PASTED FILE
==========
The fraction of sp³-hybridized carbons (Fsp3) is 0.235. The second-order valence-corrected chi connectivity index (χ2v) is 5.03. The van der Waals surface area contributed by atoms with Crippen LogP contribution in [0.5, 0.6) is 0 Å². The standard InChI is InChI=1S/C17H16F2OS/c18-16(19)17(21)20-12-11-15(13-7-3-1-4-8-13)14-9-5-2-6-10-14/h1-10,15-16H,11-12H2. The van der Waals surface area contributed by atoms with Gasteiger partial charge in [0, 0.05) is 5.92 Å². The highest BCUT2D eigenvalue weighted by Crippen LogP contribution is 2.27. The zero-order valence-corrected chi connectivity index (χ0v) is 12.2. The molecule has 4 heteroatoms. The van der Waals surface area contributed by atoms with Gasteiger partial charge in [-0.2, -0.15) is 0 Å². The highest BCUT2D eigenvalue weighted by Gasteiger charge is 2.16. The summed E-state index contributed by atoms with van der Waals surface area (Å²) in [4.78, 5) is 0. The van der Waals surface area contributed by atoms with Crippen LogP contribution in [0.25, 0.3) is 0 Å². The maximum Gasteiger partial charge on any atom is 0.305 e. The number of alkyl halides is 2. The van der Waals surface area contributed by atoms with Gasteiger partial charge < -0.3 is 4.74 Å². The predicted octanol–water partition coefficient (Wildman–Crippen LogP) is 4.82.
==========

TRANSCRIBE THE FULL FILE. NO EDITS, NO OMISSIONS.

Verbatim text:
The fraction of sp³-hybridized carbons (Fsp3) is 0.235. The second-order valence-corrected chi connectivity index (χ2v) is 5.03. The van der Waals surface area contributed by atoms with Crippen LogP contribution in [0.5, 0.6) is 0 Å². The standard InChI is InChI=1S/C17H16F2OS/c18-16(19)17(21)20-12-11-15(13-7-3-1-4-8-13)14-9-5-2-6-10-14/h1-10,15-16H,11-12H2. The van der Waals surface area contributed by atoms with Gasteiger partial charge in [0, 0.05) is 5.92 Å². The highest BCUT2D eigenvalue weighted by Crippen LogP contribution is 2.27. The zero-order valence-corrected chi connectivity index (χ0v) is 12.2. The molecule has 4 heteroatoms. The van der Waals surface area contributed by atoms with Gasteiger partial charge in [-0.2, -0.15) is 0 Å². The highest BCUT2D eigenvalue weighted by Gasteiger charge is 2.16. The summed E-state index contributed by atoms with van der Waals surface area (Å²) in [4.78, 5) is 0. The van der Waals surface area contributed by atoms with Crippen LogP contribution in [0.25, 0.3) is 0 Å². The maximum Gasteiger partial charge on any atom is 0.305 e. The number of alkyl halides is 2. The van der Waals surface area contributed by atoms with Gasteiger partial charge < -0.3 is 4.74 Å². The predicted octanol–water partition coefficient (Wildman–Crippen LogP) is 4.82.